The primary motivation to switch to natural gas from other heat sources including propane is price, said Jones. He had previously said the equivalent cost of natural gas against propane is 89 cents per gallon, but during Tuesday's meeting, the price was down even more— to 84 cents per gallon, including, he stressed, ALL charges from Consumers. He compares that to $2.19 per gallon for the average price of propane and points out that natural gas customers would save $1.35 per gallon.

"You need to get a handle on how much gas you're using to see how much you would save annually," Jones said. "But you eliminate the expense of delivery and buying bulk."

Consumers will provide financing to residents at a rate of 8.06 percent over a 10-year period (for the gas main contribution, not to exceed $4,076.14 per resident); and Consumers will provide 333 feet of service footage at no charge with additional service footage being charged at a rate of $8.84 per foot.

The financing option is new and would equate to a $49.59 monthly payment over 120 months. If a resident chose to finance the $4,076.14 gas main contribution for the full length of the loan, $1,873.96 would be paid in interest at the offered rate. Jones said there would no penalty if a resident paid off their loan early and financing would not begin until six months after construction is completed. He compared it to deals that offer "Six months same as cash."

If a resident were to sell their home while still paying on the gas main contribution, they must disclose the loan to the buyer.

Most appliances can be converted to natural gas, Jones said, with the exceptions being hot water heaters and gas log fireplaces.

At the end of the meeting, Jones took questions from audience members. One man asked why residents were financing Consumers Energy's infrastructure. Jones responded that Consumers Energy is a government-regulated utility and the first phase of the gas main extension in the township is a $6 million construction project if all residents participate.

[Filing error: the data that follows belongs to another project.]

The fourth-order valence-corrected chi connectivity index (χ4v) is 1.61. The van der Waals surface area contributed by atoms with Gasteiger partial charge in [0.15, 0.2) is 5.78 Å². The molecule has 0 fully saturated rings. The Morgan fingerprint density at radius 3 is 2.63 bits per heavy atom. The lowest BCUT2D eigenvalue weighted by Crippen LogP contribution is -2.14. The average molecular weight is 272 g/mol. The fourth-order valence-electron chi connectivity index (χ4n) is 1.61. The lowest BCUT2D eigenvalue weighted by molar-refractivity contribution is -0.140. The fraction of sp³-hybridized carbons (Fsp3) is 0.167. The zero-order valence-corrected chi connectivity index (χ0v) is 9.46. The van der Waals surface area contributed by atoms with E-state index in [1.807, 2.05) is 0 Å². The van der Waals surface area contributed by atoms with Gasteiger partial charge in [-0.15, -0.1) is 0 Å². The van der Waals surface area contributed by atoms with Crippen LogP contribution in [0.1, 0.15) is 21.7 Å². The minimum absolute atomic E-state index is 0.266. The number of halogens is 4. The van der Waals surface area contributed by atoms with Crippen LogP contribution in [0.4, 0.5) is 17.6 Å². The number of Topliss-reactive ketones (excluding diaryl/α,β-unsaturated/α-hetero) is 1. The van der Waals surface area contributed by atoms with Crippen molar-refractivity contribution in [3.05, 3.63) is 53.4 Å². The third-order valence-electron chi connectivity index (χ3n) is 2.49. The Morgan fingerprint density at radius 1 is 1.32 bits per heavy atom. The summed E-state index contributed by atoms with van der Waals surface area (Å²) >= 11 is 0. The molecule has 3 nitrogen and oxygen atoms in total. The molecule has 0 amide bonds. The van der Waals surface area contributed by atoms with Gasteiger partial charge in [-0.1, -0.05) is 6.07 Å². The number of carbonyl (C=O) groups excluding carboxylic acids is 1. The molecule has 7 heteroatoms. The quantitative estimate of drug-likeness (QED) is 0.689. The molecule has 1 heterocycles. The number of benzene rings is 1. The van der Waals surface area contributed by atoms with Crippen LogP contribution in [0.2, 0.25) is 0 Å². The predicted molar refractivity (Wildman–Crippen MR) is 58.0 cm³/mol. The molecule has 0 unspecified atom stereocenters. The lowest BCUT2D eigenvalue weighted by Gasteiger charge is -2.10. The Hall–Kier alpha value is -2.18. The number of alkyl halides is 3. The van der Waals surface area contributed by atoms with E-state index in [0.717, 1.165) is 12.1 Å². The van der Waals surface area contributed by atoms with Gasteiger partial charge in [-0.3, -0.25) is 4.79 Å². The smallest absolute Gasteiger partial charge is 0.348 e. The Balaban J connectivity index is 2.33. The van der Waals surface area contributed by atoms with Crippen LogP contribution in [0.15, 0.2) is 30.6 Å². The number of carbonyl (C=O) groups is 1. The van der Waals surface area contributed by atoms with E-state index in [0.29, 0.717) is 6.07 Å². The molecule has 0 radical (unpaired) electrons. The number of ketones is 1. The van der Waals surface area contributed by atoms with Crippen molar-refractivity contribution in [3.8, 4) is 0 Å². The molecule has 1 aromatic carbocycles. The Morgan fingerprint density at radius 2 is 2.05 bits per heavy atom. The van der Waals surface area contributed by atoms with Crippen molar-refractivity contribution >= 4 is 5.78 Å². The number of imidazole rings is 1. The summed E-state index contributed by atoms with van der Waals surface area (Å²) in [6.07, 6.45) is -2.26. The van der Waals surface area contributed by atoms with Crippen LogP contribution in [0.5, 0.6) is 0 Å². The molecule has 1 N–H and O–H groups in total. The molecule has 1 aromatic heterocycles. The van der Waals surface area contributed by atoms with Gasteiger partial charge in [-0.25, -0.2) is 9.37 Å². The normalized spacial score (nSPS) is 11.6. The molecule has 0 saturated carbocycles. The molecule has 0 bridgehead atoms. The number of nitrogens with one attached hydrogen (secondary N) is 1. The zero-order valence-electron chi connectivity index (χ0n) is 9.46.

"Customers pay 10 to 20 percent of the total cost, we pick up 80 percent of the cost," he said. "Certain types of construction are cheaper than others, but we are bound by safety regulations... We've had hundreds of requests in the last five years. This is the fastest way to get everyone natural gas."

He also noted that if some neighbors choose not to join the project now, they can join at a later point and won't have to pay as much on the gas main contribution. He said that like a new car, the new gas main would depreciate after a few years. However, he said that while the neighbors who wait wouldn't pay as much for the gas main contribution as those who connect now, they would also continue paying more, possibly thousands of dollars more, in higher propane costs during the years they waited. Plus, their connection fee could be more later on.

"This is a good thing for the community," said Nick Kovasity, a resident who signed up for natural gas at the meeting. "I've been here since 1972 and in that time, energy costs have risen 300 percent. I pay $4,100 for one year of propane. When I got my bill, I knew I had to do something. Switching to natural gas will save me $2,200 per year."

Jeremy Kratt of Hamilton's Propane, a local propane distributor, declined to comment but said customers who have questions about the conversion from propane to natural gas could call the business.

Consumers Energy will host a second Customer Attachment Program meeting at 7 p.m., April 26, also at the BHS PAC, 1025 S. Ortonville Road.